2m*−*2 columns (via ECT’s), we can assume that also the ﬁrst 2m*−*2 entries of the
last two rows of*B* vanish. If*n >*4, then*A*splits. Otherwise,*n*= 4, we can assume
that*B* = 0 and then take*Y* = diag(1,*−1,*1,*−1).*

It remains to consider the case where *v*^{}_{p}*A*_{1}*v**q* = 0 for all *p, q >* 2m, i.e., the
columns of*C* form a basis of a*k-dimensional totally isotropic space (with respect to*
*J**m*). Since Sp_{2}* _{m}*(F) acts transitively on such bases, without any loss of generality,
we may assume that

(4.1) *c*_{2}*m,k*=*c*_{2}*m**−2**,k**−1*=*· · ·*=*c*_{2}*m**−2**k,*1= 1

while all other entries of*C*are 0. Since the column-space of*C*is totally isotropic, we
must have*k≤m.*

By subtracting suitable multiples of the last*k*columns from the ﬁrst 2mcolumns
(via ECT’s), we may assume that each of the rows 2m*−2k*+ 2,2m−2k+ 4, . . . ,2mof
*A*_{0} has a single nonzero entry. (The corresponding columns have the same property.)
In order to help the reader visualize the shape of the matrix*A*_{0} at this point, we
give an example. We take*m*= 5 and*k*= 2. Then*A*_{0} has the form:

*A*_{0}=

0 0 0 0

0 0 0 0

0 0 0 0

0 0 0 0

0 0 0 0

0 0 0 0

0 0 0 0

0 0 0 0 0 0 0 0 0 0 1 0

0 0 0 0

0 0 0 0 0 0 0 0 0 0 0 1

0 0 0 0 0 0 0 1 0 0 0 0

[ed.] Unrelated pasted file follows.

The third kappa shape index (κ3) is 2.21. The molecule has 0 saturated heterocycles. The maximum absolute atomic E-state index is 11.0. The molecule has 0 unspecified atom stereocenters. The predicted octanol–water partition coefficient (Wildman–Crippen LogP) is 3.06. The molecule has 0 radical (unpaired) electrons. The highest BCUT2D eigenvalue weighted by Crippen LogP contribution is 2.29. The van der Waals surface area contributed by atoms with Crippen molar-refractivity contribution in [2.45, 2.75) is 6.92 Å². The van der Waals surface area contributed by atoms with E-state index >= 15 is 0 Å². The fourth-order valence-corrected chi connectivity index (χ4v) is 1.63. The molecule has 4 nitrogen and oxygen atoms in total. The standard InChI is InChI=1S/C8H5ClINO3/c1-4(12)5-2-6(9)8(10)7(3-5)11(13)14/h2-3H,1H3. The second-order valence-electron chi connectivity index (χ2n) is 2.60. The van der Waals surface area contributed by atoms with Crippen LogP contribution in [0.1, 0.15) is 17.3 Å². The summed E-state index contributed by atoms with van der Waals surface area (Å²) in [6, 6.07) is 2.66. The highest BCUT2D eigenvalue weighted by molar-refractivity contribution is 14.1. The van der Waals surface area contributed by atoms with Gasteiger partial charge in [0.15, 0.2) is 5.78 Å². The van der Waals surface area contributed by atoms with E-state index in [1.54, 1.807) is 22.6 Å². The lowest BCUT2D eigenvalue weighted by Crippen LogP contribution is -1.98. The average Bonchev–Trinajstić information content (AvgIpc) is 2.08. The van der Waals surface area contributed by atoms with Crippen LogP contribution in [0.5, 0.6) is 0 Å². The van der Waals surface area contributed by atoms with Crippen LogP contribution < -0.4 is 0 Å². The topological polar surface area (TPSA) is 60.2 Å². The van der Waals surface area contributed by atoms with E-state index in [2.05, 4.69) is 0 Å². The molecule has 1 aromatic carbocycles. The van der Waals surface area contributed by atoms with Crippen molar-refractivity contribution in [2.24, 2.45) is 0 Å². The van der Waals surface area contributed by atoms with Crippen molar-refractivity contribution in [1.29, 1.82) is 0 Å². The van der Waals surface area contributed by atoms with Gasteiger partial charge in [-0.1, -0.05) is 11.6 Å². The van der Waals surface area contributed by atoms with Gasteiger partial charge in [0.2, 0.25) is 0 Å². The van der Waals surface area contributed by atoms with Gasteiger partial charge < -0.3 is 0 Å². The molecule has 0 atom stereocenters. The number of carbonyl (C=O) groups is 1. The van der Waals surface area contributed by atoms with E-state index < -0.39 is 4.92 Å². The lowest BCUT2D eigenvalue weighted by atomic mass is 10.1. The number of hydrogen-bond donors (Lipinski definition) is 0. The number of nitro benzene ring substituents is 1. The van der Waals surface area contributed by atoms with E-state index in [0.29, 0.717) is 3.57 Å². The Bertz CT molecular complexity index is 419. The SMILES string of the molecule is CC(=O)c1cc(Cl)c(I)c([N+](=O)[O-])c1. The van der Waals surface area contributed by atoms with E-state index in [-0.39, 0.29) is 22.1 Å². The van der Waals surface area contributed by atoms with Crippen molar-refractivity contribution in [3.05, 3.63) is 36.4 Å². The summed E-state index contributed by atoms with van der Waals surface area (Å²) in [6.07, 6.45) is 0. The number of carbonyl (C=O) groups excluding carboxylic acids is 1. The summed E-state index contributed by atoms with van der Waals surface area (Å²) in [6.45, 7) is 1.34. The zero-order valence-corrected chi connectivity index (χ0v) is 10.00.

0 0 0 0 0 0 0 0 0 1 0 0

*,*

where the blank entries have not been speciﬁed.

In order to give a simple formula for the matrix*P* (which provides the solution
of our problem for the matrix *A), it will be convenient to perform a congruence*
transformation which is not an SCT. For that purpose we just rearrange the rows
of *A* so that the rows 2m*−*2k+ 1,2m*−*2k+ 3, . . . ,2m*−*1 come before the rows
2m*−*2k+ 2,2m*−*2k+ 4, . . . ,2m (and similarly the columns). We continue (as in
programming) to refer to this newmatrix as the matrix *A. Now* *A*_{1} is no longer
normalized. The matrices*A*_{0}and *A*_{1} have the following form

*A*_{0}=

*R*_{1} *R*_{2} 0 0
*R*^{}_{2} *R*_{3} 0 0

0 0 0 *I**k*

0 0 *I**k* 0

*,* *A*_{1}=

*J**m**−**k* 0 0 0

0 0 *I**k* 0

0 *−I**k* 0 0

0 0 0 0

where all the blocks, except those in the ﬁrst row and column, are square of size*k.*

We nowintroduce a truncated version of the problem, in which we replace*A*with
its principal submatrix ¯*A*obtained by deleting the last 2k rows and columns. Deﬁne